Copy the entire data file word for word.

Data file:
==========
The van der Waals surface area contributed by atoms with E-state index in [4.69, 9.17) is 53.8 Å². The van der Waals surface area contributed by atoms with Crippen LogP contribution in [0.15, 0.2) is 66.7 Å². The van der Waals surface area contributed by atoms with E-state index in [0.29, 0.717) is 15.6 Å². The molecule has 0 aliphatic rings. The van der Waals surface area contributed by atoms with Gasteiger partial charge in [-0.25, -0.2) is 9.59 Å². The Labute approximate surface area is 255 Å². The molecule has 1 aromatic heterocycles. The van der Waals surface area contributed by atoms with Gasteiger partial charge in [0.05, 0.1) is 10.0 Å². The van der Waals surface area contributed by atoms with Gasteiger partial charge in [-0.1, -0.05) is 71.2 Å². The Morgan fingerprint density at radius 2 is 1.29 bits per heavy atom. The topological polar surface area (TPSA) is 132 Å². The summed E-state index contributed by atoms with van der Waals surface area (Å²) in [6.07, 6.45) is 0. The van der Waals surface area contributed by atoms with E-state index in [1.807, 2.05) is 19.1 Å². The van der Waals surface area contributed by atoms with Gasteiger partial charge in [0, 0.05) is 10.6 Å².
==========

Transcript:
The van der Waals surface area contributed by atoms with E-state index in [4.69, 9.17) is 53.8 Å². The van der Waals surface area contributed by atoms with Crippen LogP contribution in [0.15, 0.2) is 66.7 Å². The van der Waals surface area contributed by atoms with E-state index in [0.29, 0.717) is 15.6 Å². The molecule has 0 aliphatic rings. The van der Waals surface area contributed by atoms with Gasteiger partial charge in [-0.25, -0.2) is 9.59 Å². The Labute approximate surface area is 255 Å². The molecule has 1 aromatic heterocycles. The van der Waals surface area contributed by atoms with Gasteiger partial charge in [0.05, 0.1) is 10.0 Å². The van der Waals surface area contributed by atoms with Gasteiger partial charge in [-0.1, -0.05) is 71.2 Å². The Morgan fingerprint density at radius 2 is 1.29 bits per heavy atom. The topological polar surface area (TPSA) is 132 Å². The summed E-state index contributed by atoms with van der Waals surface area (Å²) in [6.07, 6.45) is 0. The van der Waals surface area contributed by atoms with E-state index in [1.807, 2.05) is 19.1 Å². The van der Waals surface area contributed by atoms with Gasteiger partial charge in [0, 0.05) is 10.6 Å².